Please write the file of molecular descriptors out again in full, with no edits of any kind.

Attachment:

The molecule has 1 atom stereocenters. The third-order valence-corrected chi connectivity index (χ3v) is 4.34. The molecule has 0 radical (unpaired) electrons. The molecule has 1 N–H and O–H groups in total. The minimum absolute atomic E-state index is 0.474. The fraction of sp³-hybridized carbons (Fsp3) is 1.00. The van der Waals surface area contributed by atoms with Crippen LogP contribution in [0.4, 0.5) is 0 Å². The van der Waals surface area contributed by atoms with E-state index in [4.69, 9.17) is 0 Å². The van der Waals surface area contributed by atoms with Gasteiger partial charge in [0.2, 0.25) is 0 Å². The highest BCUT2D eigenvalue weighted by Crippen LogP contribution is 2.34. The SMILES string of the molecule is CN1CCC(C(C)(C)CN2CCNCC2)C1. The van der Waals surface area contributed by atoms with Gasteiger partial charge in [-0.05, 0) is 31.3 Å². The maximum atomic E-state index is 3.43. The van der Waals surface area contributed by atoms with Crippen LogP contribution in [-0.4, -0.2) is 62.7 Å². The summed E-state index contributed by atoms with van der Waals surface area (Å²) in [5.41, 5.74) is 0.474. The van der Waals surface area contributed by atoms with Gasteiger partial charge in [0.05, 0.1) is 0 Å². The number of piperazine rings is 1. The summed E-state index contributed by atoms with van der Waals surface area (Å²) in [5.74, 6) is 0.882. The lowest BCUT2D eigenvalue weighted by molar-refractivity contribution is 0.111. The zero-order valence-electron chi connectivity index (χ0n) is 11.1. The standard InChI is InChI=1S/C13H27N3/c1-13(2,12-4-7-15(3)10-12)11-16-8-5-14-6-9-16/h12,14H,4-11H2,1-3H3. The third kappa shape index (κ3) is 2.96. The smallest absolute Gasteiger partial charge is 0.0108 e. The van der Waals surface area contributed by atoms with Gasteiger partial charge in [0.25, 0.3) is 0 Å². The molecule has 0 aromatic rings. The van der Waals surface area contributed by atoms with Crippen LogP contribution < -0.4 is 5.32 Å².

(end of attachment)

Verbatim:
The molecule has 1 atom stereocenters. The third-order valence-corrected chi connectivity index (χ3v) is 4.34. The molecule has 0 radical (unpaired) electrons. The molecule has 1 N–H and O–H groups in total. The minimum absolute atomic E-state index is 0.474. The fraction of sp³-hybridized carbons (Fsp3) is 1.00. The van der Waals surface area contributed by atoms with Crippen LogP contribution in [0.4, 0.5) is 0 Å². The van der Waals surface area contributed by atoms with E-state index in [4.69, 9.17) is 0 Å². The van der Waals surface area contributed by atoms with Gasteiger partial charge in [0.2, 0.25) is 0 Å². The highest BCUT2D eigenvalue weighted by Crippen LogP contribution is 2.34. The SMILES string of the molecule is CN1CCC(C(C)(C)CN2CCNCC2)C1. The van der Waals surface area contributed by atoms with Gasteiger partial charge in [-0.05, 0) is 31.3 Å². The maximum atomic E-state index is 3.43. The van der Waals surface area contributed by atoms with Crippen LogP contribution in [-0.4, -0.2) is 62.7 Å². The summed E-state index contributed by atoms with van der Waals surface area (Å²) in [5.41, 5.74) is 0.474. The van der Waals surface area contributed by atoms with Gasteiger partial charge in [0.05, 0.1) is 0 Å². The number of piperazine rings is 1. The summed E-state index contributed by atoms with van der Waals surface area (Å²) in [5.74, 6) is 0.882. The lowest BCUT2D eigenvalue weighted by molar-refractivity contribution is 0.111. The zero-order valence-electron chi connectivity index (χ0n) is 11.1. The standard InChI is InChI=1S/C13H27N3/c1-13(2,12-4-7-15(3)10-12)11-16-8-5-14-6-9-16/h12,14H,4-11H2,1-3H3. The third kappa shape index (κ3) is 2.96. The smallest absolute Gasteiger partial charge is 0.0108 e. The van der Waals surface area contributed by atoms with Gasteiger partial charge in [0.25, 0.3) is 0 Å². The molecule has 0 aromatic rings. The van der Waals surface area contributed by atoms with Crippen LogP contribution < -0.4 is 5.32 Å².